What Is an Example of Meditative Therapy?

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In addiction recovery, a holistic approach that incorporates mindfulness often provides the best outcomes. Meditative therapy treatment is one of the most powerful ways to include mindfulness in rehab. At Ray Recovery, we offer various meditation options to help our clients succeed long-term. To learn more about our Ohio center and examples of meditative therapy, call 888.598.6299.

What Are Examples of Meditation Therapy?

Meditation therapy can take many forms, but most focus on relaxed present-moment awareness. When you’re struggling with addiction, it can be all too easy to get drawn into unhappiness over the past. It can also be easy to worry excessively about the future. Meditation can be a powerful measure for returning energy and focus to the heart and now. A few key examples of meditation therapy include:

  • Cognitive-behavioral therapy (CBT) with a mindfulness focus – Here, clients focus on the usual CBT goal of shifting negative self-talk. They learn to increase their focus on the here and now as a grounding point for this inner change. For example, a client might practice mindful breathing techniques to assist in releasing or reframing negative thoughts when they arise.
  • Mindful stress reduction – In this form, clients learn specific stress-reduction techniques based on returning to present moment awareness. For example, they may be encouraged to gather sensory data. One possible exercise could be naming several items they can see, hear, or touch in any given moment of agitation.
  • Guided meditation – This popular technique hinges on the counselor or therapist verbally leading the client through a visualization. Often, guided meditation focuses on relaxation or affirmation. The wording or prompts counselors use frequently include instructions to practice restful consciousness of breath or other bodily sensations.
  • Somatic work – Somatic, or physical movement-based, practices are inherently mindful. This is because the body always exists in the present moment and provides dynamic feedback. Through techniques like yoga, tai chi, chi gong, and dance, clients can access powerful nervous system regulation. This can help them better manage everything from cravings to trauma flashbacks.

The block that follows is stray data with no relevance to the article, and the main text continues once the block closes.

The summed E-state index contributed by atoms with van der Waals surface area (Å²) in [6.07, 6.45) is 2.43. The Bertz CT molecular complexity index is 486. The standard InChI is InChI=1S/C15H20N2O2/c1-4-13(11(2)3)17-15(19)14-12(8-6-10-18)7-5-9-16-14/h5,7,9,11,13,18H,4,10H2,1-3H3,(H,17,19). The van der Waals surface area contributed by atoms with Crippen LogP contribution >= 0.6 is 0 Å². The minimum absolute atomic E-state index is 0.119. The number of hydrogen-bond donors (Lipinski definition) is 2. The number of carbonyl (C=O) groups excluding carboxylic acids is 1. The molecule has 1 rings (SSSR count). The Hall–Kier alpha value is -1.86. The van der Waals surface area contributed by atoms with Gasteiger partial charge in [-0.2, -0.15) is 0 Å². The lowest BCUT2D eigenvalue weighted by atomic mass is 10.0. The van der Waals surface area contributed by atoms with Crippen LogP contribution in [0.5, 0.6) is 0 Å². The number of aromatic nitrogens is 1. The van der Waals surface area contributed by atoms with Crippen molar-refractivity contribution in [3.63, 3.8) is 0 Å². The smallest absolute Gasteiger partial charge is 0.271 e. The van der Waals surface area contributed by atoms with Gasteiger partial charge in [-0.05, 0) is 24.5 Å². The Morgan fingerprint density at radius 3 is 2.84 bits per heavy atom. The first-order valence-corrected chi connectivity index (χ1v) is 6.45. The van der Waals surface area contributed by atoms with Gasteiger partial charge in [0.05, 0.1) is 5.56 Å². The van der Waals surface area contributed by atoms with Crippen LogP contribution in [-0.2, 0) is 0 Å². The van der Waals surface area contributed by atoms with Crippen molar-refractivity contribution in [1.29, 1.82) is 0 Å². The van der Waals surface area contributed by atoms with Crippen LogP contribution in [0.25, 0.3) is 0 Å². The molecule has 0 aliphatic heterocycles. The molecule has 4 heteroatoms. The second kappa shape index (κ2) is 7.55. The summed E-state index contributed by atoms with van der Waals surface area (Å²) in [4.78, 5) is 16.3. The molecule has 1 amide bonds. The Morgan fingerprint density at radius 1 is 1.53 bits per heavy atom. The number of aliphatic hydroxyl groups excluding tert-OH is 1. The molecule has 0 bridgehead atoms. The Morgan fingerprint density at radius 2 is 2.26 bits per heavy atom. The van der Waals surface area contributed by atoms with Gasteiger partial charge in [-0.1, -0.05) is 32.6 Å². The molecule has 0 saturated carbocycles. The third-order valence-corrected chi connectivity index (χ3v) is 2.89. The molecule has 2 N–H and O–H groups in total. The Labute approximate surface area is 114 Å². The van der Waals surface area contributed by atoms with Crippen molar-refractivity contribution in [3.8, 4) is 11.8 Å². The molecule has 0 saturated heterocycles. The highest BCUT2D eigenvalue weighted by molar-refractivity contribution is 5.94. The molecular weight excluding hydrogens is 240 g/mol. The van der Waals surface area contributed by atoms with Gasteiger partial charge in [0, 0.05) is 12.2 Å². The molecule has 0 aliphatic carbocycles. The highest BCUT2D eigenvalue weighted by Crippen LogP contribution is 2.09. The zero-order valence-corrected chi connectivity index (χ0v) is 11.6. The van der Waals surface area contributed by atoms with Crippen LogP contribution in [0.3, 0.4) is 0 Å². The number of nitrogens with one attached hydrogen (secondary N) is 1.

How Does Meditative Therapy Help Substance Use Clients?

Just as there are multiple forms of meditative therapy, there are a multitude of potential benefits. Firstly, meditative therapy yields a physical payoff. Through practices like yoga and tai chi, clients gain greater flexibility, strength, and heart health. Less active meditation techniques like seated practices can yield health benefits as well. Simply by cultivating a relaxed mindset, clients can shift their brainwaves and neurochemistry measurably. In this way, they can reduce their risk for stress-related physical issues like high blood pressure and hypertension.

On the level of addiction psychology, meditative therapy is helpful because it gives clients concrete skills for self-management. This is vital in the face of cravings, low mood, and triggers to relapse, which inevitably surface in early recovery. Meditation also greatly supports healthy sleep, a factor vital to both mental and physical recovery from addiction and other diseases.

Finally, meditation can be supportive in mental illness treatment. In many cases of addiction, an underlying mental illness such as major depression or PTSD may be present. Meditation creates tremendous mental flexibility and resilience and gives clients coping mechanisms they can access whenever needed. While there’s no substitute for counseling and medication when needed, meditation is an invaluable addition to many mental health treatments.

Connect with the Team at Ray Recovery Today to Learn More About Meditative Therapy

Don’t wait to seek the support you or your loved one could use in the addiction recovery process. While it can be tough to take the first step, the caring Ray Recovery team is here to help. Call 888.598.6299 or reach out online for more information about addiction recovery, meditative therapy, and more of our evidence-based services.